With its mix of desert, mountain, and coastal trails, California boasts an incomparable assortment of hiking destinations. But in this era of smartphones and other gadgetry, how do parents inspire their kids to log off and tune into the real world?
On the most recent California Now podcast, Wendy Gorton, author of 50 Hikes With Kids California, offers tips for getting kids out on the trail, as well as a few prime destinations around the state—from the Kelso Dunes in Mojave National Preserve to Fern Canyon in Prairie Creek Redwoods State Park.
“California is just such a diverse and magical place: 160,000 square miles. And if you go two hours, it’s completely different,” Gorton says. She offers a few easy tips for planning a family hiking vacation:
Monitor Your Kids’ Energy Level
Knowing your kids’ limits and anticipating when they’re going to hit the wall can make a huge difference on the trail. Gorton recommends employing a simple 1-10 scale with your children as a quick way to gauge their energy. “Kids are really responsive that way,” she says. “They’ll tell you, ‘Man, I’m a five right now.’ So that’s your cue as a parent and you can tell them, ‘Let’s find shade, let’s take a half hour, let’s hang out.’”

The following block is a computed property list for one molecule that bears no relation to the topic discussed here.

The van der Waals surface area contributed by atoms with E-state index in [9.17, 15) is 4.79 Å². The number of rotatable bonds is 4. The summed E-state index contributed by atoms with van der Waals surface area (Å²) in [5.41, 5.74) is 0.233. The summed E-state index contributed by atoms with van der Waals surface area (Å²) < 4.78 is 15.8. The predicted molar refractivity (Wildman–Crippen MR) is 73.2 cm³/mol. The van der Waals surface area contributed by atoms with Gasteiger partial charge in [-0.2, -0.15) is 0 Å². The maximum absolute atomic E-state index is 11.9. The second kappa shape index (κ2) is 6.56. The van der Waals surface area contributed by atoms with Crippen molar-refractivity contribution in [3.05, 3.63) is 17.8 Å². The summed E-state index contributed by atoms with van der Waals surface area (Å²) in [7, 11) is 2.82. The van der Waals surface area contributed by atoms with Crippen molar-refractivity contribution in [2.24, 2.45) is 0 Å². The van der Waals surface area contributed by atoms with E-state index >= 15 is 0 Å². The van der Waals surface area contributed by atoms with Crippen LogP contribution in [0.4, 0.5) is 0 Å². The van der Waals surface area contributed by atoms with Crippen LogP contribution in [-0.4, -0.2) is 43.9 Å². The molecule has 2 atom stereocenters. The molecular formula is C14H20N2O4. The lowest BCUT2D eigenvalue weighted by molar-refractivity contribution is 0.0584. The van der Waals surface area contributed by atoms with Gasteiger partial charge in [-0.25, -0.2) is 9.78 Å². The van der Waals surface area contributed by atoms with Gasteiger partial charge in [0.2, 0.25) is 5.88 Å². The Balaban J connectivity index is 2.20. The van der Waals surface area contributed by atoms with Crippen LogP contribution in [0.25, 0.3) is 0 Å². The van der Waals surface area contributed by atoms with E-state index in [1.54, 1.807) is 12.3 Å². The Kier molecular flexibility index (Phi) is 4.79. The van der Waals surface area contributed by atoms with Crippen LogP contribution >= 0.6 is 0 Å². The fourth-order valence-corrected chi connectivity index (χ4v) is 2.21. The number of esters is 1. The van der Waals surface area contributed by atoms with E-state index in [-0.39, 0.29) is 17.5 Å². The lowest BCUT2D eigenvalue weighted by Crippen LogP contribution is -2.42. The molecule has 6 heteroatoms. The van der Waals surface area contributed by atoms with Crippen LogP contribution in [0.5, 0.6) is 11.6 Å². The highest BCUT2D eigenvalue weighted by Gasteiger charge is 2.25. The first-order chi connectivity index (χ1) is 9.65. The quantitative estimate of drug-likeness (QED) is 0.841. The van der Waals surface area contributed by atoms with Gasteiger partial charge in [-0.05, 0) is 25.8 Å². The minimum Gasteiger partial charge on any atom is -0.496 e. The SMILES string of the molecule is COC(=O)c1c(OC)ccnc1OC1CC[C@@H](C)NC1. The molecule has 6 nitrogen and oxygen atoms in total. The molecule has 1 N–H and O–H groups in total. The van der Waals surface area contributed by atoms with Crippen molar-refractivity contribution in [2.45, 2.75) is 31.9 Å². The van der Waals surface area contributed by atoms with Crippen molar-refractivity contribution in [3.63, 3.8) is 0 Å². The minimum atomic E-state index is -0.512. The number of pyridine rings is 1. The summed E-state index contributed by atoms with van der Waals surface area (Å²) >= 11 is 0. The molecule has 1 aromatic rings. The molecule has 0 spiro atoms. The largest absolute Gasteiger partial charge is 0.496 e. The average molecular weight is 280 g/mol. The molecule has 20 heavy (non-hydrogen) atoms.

Use Technology to Your Advantage
While Gorton encourages families to limit their use of technology out in nature, she says select apps, such as iNaturalist, can keep everyone more engaged by simplifying plant and animal identification. “It enhances the adventure and can help you click a picture of a wildflower and identify it,” she says. “You start becoming these family naturalists and better appreciate all the plants around you.”
Make It Fun
In her book, Gorton worked with park rangers to identify five commonly observed features on each trail. That allows you to turn the hike into a scavenger hunt of sorts, during which the kids try to find and identify specific items as a way to motivate them.
Have a Reward
To keep kids going, it also helps to head out on a hike that leads to a specific destination or feature that serves as an identified goal. Gorton calls them “carrots.” On a hike that explores the San Joaquin River outside of Fresno, for example, a suspension bridge that looks upriver to an old 1920s powerhouse becomes the carrot that lures kids onward. “It’s a really sweet suspension bridge,” says Gorton. “Kids can’t get enough of it.”
And Speaking of Rewards…
Gorton says that you’ll often find intriguing small towns near California hiking destinations. By stopping into a local diner for pancakes or a bakery for a cookie, you’re able to give the kids a little something special for their efforts—and maybe make it easier to persuade them to hike the next time. Gorton says, “That’s one of my favorite parts of hiking, even as an adult. When I go explore a city or a new place and get a hard-earned treat or reward.”